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  • Costochondral junction syndrome

  • 733.6 Tietze’s disease

  • M94 Other disorders of cartilage


  • Pain at the costal cartilage between the sternum and ribs
  • Most common between 2nd and 5th costochondral junction1

Essentials of Diagnosis

  • Can be reproduced with compression of the cartilage that attaches the ribs to the sternum
  • Pain may be provoked by certain movements like overhead reaching
  • Usually caused by exercise, upper respiratory infection, or minor trauma
  • Tietze syndrome now thought to be a progression from costochondritis or of severity level
  • Benign

General Considerations

  • Stabbing or twinging pain, but no radicular or systemic symptoms
  • Inflammation, tenderness
  • Need to rule out a heart attack until proven otherwise
  • Relatively harmless


  • Children and adolescents, 10 to 20 years of age
  • Females > males

Signs and Symptoms

  • Acute or chronic upper anterior chest pain
  • No radicular pain, helps to differentiate with Tietze syndrome
  • Pain increases with respiration or activity with rib movement
  • Tenderness along costal cartilage along the sternum (breast bone)
  • Erythema, heat and swelling are usually absent2

Functional Implications

  • Aerobic/breathing limitations
  • Pain with sleeping and lying on the ribs
  • Inability to carry bags of groceries by one’s side
  • Inability to turn the steering wheel in a car
  • Inability to carry heavy items
  • Inability to dig in the garden

Possible Contributing Causes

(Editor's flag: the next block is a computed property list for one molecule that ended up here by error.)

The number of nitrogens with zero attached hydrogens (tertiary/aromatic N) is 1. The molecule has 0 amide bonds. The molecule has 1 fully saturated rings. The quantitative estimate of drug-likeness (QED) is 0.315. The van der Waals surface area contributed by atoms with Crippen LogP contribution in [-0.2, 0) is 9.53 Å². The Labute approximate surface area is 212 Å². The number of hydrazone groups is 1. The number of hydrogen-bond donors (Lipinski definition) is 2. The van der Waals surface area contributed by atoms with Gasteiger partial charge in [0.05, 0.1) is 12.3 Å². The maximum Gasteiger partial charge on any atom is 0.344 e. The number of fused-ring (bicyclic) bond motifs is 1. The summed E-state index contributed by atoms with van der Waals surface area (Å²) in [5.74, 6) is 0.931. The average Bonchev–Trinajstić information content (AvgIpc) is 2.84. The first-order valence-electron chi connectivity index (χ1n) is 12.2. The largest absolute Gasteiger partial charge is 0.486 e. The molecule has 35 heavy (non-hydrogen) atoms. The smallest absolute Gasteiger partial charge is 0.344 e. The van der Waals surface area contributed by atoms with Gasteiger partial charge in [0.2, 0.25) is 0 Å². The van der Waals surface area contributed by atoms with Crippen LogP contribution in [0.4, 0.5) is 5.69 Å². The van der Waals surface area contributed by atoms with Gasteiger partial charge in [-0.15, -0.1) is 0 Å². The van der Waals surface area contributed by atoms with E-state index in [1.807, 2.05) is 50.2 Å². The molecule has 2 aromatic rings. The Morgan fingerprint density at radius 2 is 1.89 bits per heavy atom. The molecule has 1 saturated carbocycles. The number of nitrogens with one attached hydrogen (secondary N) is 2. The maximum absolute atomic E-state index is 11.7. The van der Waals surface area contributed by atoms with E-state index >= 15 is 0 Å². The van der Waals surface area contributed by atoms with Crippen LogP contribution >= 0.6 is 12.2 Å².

• Physical strain
  • Repetitive coughing
  • Injury to chest and breast tissue
  • Impact form airbag/steering wheel in a car accident
  • Injury during exercise (dips, chest fly, exercises that open the chest wall)
  • Viral infection

Differential Diagnosis

  • Myocardial infarction (heart attack)—identical symptoms with acute pain and pain in the shoulder and arm
  • Costochondritis is different in that no electrical heart change and no damage to the organs occurs
  • Costochondritis pain occurs during muscle exertion or deep breathing, whereas myocardial infarction can present at rest or after an activity
  • Tietze syndrome is different in that there is swelling of the costal cartilage and radiating arm pain
  • Bruised ribs
  • Fractured ribs1
  • Pleurisy
  • Pneumothorax
  • Shingles
  • Pneumonia
  • Viral respiratory infection

Laboratory Tests

  • Blood testing for heart damage (cardiac enzymes and troponin levels), negative for inflammation
  • Sedimentation rate
  • C-reactive protein test (CRP test)


Diagnostic Procedure

  • ECG
  • Diagnostic confirmation with a local anesthetic block1

  • Tenderness, palpable at costal cartilage
  • Spirometric evaluation should be normal, unless painful3



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